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Canada How Omar Khadr's odd-couple legal team worked together to free him

Dennis Edney (right) and Nate Whitling, Omar Khadr's lawyers, hold their client's official bail release papers outside court in Edmonton, Thursday, May 7, 2015.

Colin Perkel/The Canadian Press

The two criminal lawyers from Alberta who represent Omar Khadr could not be more different.

Dennis Edney, in his 60s, is a Scottish soccer player-turned-lawyer, a man lately famous for taking his client into his home, and calling Prime Minister Stephen Harper a "bigot." Nate Whitling is in his 40s, and cut his legal teeth at Harvard Law School and while clerking for a Supreme Court judge.

Yet for more than a decade, the legal duo has been an irritant to Ottawa officials, who sometimes seem to want nothing more than for the Khadr case to disappear. Within their profession, the two lawyers have been celebrated as paragons of pro bono (unpaid work) for burning up their billable hours – and bank-account balances – to wage a war of legal attrition against the government.

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Mr. Khadr was a 15-year-old fighter aligned with al-Qaeda when he was captured in a deadly Afghan firefight in 2002. Now 28, he is serving what is left of his sentence on bail while living at the Edmonton home of his court-appointed keeper: Mr. Edney.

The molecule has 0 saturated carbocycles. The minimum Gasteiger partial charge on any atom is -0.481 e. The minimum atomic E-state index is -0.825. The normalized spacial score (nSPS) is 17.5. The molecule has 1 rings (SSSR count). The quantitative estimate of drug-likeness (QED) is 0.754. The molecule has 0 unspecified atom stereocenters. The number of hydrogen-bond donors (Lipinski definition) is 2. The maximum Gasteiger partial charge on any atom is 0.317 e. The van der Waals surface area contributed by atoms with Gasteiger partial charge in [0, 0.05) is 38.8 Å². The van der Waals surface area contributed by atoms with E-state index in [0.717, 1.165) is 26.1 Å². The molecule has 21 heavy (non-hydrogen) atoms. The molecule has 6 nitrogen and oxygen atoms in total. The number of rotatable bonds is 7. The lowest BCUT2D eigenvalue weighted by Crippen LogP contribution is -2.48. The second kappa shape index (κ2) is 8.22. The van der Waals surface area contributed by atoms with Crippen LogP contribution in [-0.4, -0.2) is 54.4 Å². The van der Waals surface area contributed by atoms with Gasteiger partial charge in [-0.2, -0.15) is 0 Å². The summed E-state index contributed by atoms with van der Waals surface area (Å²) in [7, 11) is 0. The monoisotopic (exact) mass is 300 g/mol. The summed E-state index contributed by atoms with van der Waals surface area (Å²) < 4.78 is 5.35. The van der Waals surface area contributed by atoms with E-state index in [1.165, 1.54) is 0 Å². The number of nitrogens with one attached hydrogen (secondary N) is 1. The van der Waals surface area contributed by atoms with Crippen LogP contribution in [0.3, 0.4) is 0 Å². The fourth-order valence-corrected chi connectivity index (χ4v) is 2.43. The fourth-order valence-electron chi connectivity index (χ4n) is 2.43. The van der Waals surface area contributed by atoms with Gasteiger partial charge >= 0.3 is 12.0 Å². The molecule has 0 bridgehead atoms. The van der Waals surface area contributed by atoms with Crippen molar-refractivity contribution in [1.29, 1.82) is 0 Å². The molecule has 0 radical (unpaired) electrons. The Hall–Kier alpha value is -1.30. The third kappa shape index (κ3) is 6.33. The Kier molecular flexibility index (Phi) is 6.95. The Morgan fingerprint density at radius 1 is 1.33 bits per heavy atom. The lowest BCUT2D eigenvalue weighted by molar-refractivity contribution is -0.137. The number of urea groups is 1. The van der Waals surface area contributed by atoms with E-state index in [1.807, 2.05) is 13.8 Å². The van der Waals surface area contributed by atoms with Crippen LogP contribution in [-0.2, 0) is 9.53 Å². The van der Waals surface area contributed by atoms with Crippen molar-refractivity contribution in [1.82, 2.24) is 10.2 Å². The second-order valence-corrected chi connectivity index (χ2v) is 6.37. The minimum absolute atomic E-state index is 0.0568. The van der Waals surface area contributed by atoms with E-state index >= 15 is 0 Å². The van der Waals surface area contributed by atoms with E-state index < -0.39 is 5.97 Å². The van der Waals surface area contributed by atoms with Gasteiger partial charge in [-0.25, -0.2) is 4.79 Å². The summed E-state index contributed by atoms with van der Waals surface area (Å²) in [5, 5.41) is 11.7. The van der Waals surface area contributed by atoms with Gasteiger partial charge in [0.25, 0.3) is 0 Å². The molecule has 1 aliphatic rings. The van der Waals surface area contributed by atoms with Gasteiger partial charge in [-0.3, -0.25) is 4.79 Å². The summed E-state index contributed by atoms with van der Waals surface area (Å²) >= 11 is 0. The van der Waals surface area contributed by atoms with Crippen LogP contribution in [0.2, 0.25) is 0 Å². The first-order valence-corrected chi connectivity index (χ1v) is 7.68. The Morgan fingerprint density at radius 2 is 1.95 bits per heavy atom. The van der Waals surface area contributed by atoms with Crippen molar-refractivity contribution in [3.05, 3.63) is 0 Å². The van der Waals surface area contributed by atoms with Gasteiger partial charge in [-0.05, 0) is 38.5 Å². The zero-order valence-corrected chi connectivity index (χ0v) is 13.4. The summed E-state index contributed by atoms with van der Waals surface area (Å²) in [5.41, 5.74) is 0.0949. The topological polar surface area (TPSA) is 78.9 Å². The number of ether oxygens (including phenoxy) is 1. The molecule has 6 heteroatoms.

Last week, a third case regarding Mr. Khadr hit the Supreme Court. No one but Henry Mortgentaler has lent his name to as many top-court rulings. And like the 1980s-era abortion provider, Mr. Khadr is a person whose very existence can induce "paroxysms of moral outrage" – words a former Canadian spymaster once used to describe the public-relations implications of the file.

Mr. Khadr might still be in a cell at Guantanamo Bay in Cuba were it not for the repeated interventions of his two lawyers. Their different styles were on full display last Thursday. "Dennis is the passion, Nate is the brains," said Brian Hurley, an Edmonton lawyer who knows both.

Whitling in the spotlight